Brunel Tutors Thriving

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Brunel Tutors – a project initiated and run by St. Stephen’s – is continuing to thrive and grow.

Good news includes improvements to the venue, new grant funding, healthy numbers attending and an additional new group aimed more at teenagers.

Led by Mike Moritz, our Community Mission Co-ordinator, and a growing team of volunteers, Brunel Tutors is a free after-school tutoring service aimed at families living on or near the Brunel Estate.

Brunel Tutors meets each Wednesday and Thursday during school term dates from 3.45-5.15pm for any children in Key Stage 1 and Key Stage 2. Each week, exciting and lively sessions are planned to help young people develop their understanding and skills in either English, Maths or Science. The children learn as a group by having fun, through games, play and competition.

Now, in addition, an extra session has been organised on Wednesdays between 5.15-6.30pm for those studying in Key Stage 3 to offer more one-to-one support with learning, homework and exam revision.

If you would like your child to attend, offer to volunteer or just learn more please make contact through the Brunel Tutors dedicated website.

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Meeting together through Lent

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There are many fruitful ways to make the most of the season of Lent but one popular tradition is to commit to joining a Lent group. The group meet together weekly throughout Lent in order to meet with other Christians to pray, to study and to grow. If you would like to join us there are two groups meeting this year:

The Magnificence of Prayer

– an exploration of some of the great prayers of the Christian faith

Wednesday evenings from 21st February – meeting at St. Matthew’s Church, St. Petersburgh Place, London, W2 4LA

Food will be served from 7.30pm.
Lent discussions will start shortly after 8pm.
A time of prayer will start shortly after 9pm.

Praying is like breathing; it gives life to our Souls, connecting us to our creator.  

The Joy of the Gospel

– a prayerful study of ‘Evangelii Gaudium – the Joy of the Gospel’ written by Pope Francis

Pope Francis writes: ‘The joy of the gospel fills the hearts and lives of all who encounter Jesus. Those who accept his offer of salvation are set free from sin, sorrow, inner emptiness and loneliness. With Christ joy is constantly born anew.’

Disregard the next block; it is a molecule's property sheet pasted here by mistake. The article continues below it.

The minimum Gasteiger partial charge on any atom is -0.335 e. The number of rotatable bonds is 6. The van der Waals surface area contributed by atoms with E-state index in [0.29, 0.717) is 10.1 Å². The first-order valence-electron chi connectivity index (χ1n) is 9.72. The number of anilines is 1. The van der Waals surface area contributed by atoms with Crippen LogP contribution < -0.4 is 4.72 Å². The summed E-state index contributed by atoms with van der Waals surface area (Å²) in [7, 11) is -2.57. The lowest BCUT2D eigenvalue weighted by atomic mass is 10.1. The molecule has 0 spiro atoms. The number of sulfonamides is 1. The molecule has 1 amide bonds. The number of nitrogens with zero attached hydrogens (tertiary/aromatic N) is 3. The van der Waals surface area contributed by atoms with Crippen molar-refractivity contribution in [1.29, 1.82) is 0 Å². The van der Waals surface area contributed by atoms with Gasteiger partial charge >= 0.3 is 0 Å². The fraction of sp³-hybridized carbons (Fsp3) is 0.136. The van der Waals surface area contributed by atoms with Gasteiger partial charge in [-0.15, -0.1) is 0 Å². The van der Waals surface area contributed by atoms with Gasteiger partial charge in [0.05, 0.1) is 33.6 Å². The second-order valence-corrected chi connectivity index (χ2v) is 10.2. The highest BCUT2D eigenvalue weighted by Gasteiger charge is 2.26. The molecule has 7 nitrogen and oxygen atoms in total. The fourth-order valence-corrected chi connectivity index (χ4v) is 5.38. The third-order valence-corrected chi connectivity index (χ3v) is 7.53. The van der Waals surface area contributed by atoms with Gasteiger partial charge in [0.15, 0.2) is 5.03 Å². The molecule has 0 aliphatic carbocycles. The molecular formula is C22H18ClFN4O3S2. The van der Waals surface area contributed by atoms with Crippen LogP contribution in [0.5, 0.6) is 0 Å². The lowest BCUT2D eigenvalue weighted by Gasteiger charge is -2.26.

Thursday evenings from 22nd February – 7.30-9.30pm – meeting at St. Stephen’s Vicarage, 25 Talbot Road, London, W2 5JF

Copies of the book are available from St. Stephen’s church.Lent Group 2018

And so it begins…..

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Back in the early 90s St. Stephen’s was a closed, redundant and near derelict church. Under the leadership of Revd Tom Guillam, a team came from Holy Trinity, Brompton to refurbish and re-open the church. This took enormous faith, generosity, dedication and hard work, but with the support of the Heritage Lottery Fund, the Diocese of London, the City of Westminster and local residents the seemingly impossible was achieved and St. Stephen’s was re-opened.

However – worryingly – in 2004 one the columns in the church appeared to subside and significant cracks appeared in the structure. Over time, despite careful monitoring and many remedial repairs executed at great cost, the problem only seemed to be getting worse. More and more significant cracks were appearing in the building.  Historic England inspected the building and placed this Grade II heritage church in ‘Category A ‘ on their ‘at-risk’ register for listed buildings. Monitoring and short term repairs were no longer enough. A long term solution was required.